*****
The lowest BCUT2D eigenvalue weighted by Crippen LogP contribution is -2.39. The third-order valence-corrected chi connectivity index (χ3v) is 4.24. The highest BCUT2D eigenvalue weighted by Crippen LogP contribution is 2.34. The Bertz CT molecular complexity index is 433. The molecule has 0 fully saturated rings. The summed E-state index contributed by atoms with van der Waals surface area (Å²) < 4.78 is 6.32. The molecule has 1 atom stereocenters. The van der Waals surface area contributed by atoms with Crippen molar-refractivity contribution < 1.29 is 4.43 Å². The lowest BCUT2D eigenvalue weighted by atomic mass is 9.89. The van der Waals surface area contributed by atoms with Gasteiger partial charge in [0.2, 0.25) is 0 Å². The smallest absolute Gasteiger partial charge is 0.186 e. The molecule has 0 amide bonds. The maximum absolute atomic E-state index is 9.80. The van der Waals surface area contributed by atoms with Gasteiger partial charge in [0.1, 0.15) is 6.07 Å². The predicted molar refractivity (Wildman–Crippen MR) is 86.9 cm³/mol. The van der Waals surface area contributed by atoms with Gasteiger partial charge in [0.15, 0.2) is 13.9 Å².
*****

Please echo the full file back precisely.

The lowest BCUT2D eigenvalue weighted by Crippen LogP contribution is -2.39. The third-order valence-corrected chi connectivity index (χ3v) is 4.24. The highest BCUT2D eigenvalue weighted by Crippen LogP contribution is 2.34. The Bertz CT molecular complexity index is 433. The molecule has 0 fully saturated rings. The summed E-state index contributed by atoms with van der Waals surface area (Å²) < 4.78 is 6.32. The molecule has 1 atom stereocenters. The van der Waals surface area contributed by atoms with Crippen molar-refractivity contribution < 1.29 is 4.43 Å². The lowest BCUT2D eigenvalue weighted by atomic mass is 9.89. The van der Waals surface area contributed by atoms with Gasteiger partial charge in [0.2, 0.25) is 0 Å². The smallest absolute Gasteiger partial charge is 0.186 e. The molecule has 0 amide bonds. The maximum absolute atomic E-state index is 9.80. The van der Waals surface area contributed by atoms with Gasteiger partial charge in [0.1, 0.15) is 6.07 Å². The predicted molar refractivity (Wildman–Crippen MR) is 86.9 cm³/mol. The van der Waals surface area contributed by atoms with Gasteiger partial charge in [0.15, 0.2) is 13.9 Å².